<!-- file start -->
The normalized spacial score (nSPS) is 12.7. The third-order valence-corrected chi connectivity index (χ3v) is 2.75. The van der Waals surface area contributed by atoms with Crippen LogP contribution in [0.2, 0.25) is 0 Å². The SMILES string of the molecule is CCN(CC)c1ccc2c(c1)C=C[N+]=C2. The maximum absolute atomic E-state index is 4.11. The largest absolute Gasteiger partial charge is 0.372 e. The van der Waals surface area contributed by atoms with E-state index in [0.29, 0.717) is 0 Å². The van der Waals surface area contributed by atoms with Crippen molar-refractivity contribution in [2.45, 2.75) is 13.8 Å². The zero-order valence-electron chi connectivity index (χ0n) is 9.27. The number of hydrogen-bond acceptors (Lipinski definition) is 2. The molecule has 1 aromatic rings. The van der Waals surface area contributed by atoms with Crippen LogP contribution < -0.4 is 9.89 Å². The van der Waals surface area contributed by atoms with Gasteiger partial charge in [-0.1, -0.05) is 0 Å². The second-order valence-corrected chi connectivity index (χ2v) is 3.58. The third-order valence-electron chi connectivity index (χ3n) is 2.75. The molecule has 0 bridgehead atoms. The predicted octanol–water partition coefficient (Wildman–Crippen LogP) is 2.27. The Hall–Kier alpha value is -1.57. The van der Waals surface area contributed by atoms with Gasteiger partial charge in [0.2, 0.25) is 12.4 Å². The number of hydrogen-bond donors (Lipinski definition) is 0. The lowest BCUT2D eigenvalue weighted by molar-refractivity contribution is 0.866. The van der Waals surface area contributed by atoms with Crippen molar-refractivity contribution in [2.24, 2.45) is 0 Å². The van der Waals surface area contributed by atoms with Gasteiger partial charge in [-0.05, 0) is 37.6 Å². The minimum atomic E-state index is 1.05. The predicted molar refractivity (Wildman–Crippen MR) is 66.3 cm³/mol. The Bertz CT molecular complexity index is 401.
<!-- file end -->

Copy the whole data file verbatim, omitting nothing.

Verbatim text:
The normalized spacial score (nSPS) is 12.7. The third-order valence-corrected chi connectivity index (χ3v) is 2.75. The van der Waals surface area contributed by atoms with Crippen LogP contribution in [0.2, 0.25) is 0 Å². The SMILES string of the molecule is CCN(CC)c1ccc2c(c1)C=C[N+]=C2. The maximum absolute atomic E-state index is 4.11. The largest absolute Gasteiger partial charge is 0.372 e. The van der Waals surface area contributed by atoms with E-state index in [0.29, 0.717) is 0 Å². The van der Waals surface area contributed by atoms with Crippen molar-refractivity contribution in [2.45, 2.75) is 13.8 Å². The zero-order valence-electron chi connectivity index (χ0n) is 9.27. The number of hydrogen-bond acceptors (Lipinski definition) is 2. The molecule has 1 aromatic rings. The van der Waals surface area contributed by atoms with Crippen LogP contribution < -0.4 is 9.89 Å². The van der Waals surface area contributed by atoms with Gasteiger partial charge in [-0.1, -0.05) is 0 Å². The second-order valence-corrected chi connectivity index (χ2v) is 3.58. The third-order valence-electron chi connectivity index (χ3n) is 2.75. The molecule has 0 bridgehead atoms. The predicted octanol–water partition coefficient (Wildman–Crippen LogP) is 2.27. The Hall–Kier alpha value is -1.57. The van der Waals surface area contributed by atoms with Gasteiger partial charge in [0.2, 0.25) is 12.4 Å². The number of hydrogen-bond donors (Lipinski definition) is 0. The lowest BCUT2D eigenvalue weighted by molar-refractivity contribution is 0.866. The van der Waals surface area contributed by atoms with Crippen molar-refractivity contribution in [2.24, 2.45) is 0 Å². The van der Waals surface area contributed by atoms with Gasteiger partial charge in [-0.05, 0) is 37.6 Å². The minimum atomic E-state index is 1.05. The predicted molar refractivity (Wildman–Crippen MR) is 66.3 cm³/mol. The Bertz CT molecular complexity index is 401.